When, in 1519, Cortez and his 600 companions landed in Mexico they were astonished at their coming being hailed as the realization of an ancient native tradition, which ran in this wise: Many centuries previously a white man had come to Mexico from across the sea (the Atlantic) in a boat with wings (sails) like those of the Spanish vessels. He stayed many years in the country and taught the people a system of religion, instructed them in principles of government, and imparted to them a knowledge of many industrial arts. He won their esteem and veneration by his piety, his many virtues, his great wisdom and his knowledge of divine things. His stay was a kind of golden age for Mexico. The seasons were uniformly favorable and the earth gave forth its produce almost spontaneously and in miraculous abundance and variety. In those days a single head of maize was a load for a man, the cotton trees produced quantities of cotton already tinted in many brilliant hues; flowers filled the air with delicious perfumes; birds of magnificent plumage incessantly poured forth the most exquisite melody. Under the auspices of this good white man, or god, peace, plenty and happiness prevailed throughout the land. The Mexicans knew him as Quetzatcoatl, or the green serpent, the word green in this language being a term for a rare and precious thing. Through some malign influence—brought about by the enmity of a rival deity—Quetzatcoatl was induced or obliged to quit the country. On his way to the coast he stayed for a time at the city of Cholula, where subsequently a great pyramidal mound surmounted by a temple was erected in his honor. On the shores of the gulf of Mexico he took leave of his followers, soothing their sorrow at his departure with the assurance that he would not forget them, and that he himself or some one sent by him would return at some future time to visit them. He had made for himself a vessel of serpents’ skins, and in this strange contrivance he sailed away in a northeasterly direction for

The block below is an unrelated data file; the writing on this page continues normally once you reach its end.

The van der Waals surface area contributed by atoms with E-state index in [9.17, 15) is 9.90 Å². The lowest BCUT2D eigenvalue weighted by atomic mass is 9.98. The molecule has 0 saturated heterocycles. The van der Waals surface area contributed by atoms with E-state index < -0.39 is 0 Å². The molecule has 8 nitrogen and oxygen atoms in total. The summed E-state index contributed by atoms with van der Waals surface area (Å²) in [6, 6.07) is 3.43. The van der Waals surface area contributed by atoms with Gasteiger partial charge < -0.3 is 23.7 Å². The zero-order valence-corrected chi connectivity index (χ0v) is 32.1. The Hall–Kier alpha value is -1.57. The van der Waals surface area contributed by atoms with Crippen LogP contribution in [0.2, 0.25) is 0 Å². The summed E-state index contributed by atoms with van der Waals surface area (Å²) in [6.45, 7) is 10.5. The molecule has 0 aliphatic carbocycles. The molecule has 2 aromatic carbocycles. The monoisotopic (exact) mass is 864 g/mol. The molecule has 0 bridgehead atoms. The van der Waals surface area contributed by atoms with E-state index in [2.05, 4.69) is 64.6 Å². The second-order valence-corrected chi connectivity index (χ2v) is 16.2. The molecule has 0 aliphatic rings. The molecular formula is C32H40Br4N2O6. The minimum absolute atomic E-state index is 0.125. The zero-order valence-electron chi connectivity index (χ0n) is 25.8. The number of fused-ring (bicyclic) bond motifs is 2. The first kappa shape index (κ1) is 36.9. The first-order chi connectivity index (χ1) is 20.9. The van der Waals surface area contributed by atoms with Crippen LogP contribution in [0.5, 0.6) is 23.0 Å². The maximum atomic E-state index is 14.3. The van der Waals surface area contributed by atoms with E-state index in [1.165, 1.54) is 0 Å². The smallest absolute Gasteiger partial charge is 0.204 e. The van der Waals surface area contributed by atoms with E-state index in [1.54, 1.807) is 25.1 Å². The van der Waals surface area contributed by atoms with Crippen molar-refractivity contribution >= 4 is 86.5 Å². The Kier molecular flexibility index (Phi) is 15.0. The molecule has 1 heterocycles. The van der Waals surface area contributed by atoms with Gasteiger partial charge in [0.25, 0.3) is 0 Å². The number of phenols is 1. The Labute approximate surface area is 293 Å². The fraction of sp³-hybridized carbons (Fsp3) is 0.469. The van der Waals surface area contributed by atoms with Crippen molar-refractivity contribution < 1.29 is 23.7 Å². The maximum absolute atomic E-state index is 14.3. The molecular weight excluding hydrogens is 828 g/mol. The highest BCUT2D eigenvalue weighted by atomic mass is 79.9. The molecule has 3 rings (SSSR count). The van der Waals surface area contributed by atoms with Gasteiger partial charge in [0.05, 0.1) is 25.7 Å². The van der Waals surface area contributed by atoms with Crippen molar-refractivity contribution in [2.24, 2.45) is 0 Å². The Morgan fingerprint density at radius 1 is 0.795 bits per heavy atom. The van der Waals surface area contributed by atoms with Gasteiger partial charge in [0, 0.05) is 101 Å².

his own country, the holy island of Hapallan, lying beyond the great ocean.